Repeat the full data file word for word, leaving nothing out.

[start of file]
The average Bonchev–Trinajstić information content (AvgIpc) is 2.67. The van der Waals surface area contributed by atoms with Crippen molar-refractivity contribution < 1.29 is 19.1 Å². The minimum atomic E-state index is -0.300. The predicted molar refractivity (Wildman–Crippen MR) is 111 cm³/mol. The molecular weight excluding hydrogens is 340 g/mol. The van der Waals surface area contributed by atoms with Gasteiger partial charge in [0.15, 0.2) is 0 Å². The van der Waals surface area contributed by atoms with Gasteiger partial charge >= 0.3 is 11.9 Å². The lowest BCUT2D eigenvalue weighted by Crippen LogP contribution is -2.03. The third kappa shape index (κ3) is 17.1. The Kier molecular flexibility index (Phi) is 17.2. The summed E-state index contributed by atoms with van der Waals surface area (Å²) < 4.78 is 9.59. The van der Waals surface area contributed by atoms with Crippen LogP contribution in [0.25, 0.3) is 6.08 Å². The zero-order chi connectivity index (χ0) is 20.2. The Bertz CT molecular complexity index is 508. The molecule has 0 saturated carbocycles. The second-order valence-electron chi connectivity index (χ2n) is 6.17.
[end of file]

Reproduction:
The average Bonchev–Trinajstić information content (AvgIpc) is 2.67. The van der Waals surface area contributed by atoms with Crippen molar-refractivity contribution < 1.29 is 19.1 Å². The minimum atomic E-state index is -0.300. The predicted molar refractivity (Wildman–Crippen MR) is 111 cm³/mol. The molecular weight excluding hydrogens is 340 g/mol. The van der Waals surface area contributed by atoms with Gasteiger partial charge in [0.15, 0.2) is 0 Å². The van der Waals surface area contributed by atoms with Gasteiger partial charge >= 0.3 is 11.9 Å². The lowest BCUT2D eigenvalue weighted by Crippen LogP contribution is -2.03. The third kappa shape index (κ3) is 17.1. The Kier molecular flexibility index (Phi) is 17.2. The summed E-state index contributed by atoms with van der Waals surface area (Å²) < 4.78 is 9.59. The van der Waals surface area contributed by atoms with Crippen LogP contribution in [0.25, 0.3) is 6.08 Å². The zero-order chi connectivity index (χ0) is 20.2. The Bertz CT molecular complexity index is 508. The molecule has 0 saturated carbocycles. The second-order valence-electron chi connectivity index (χ2n) is 6.17.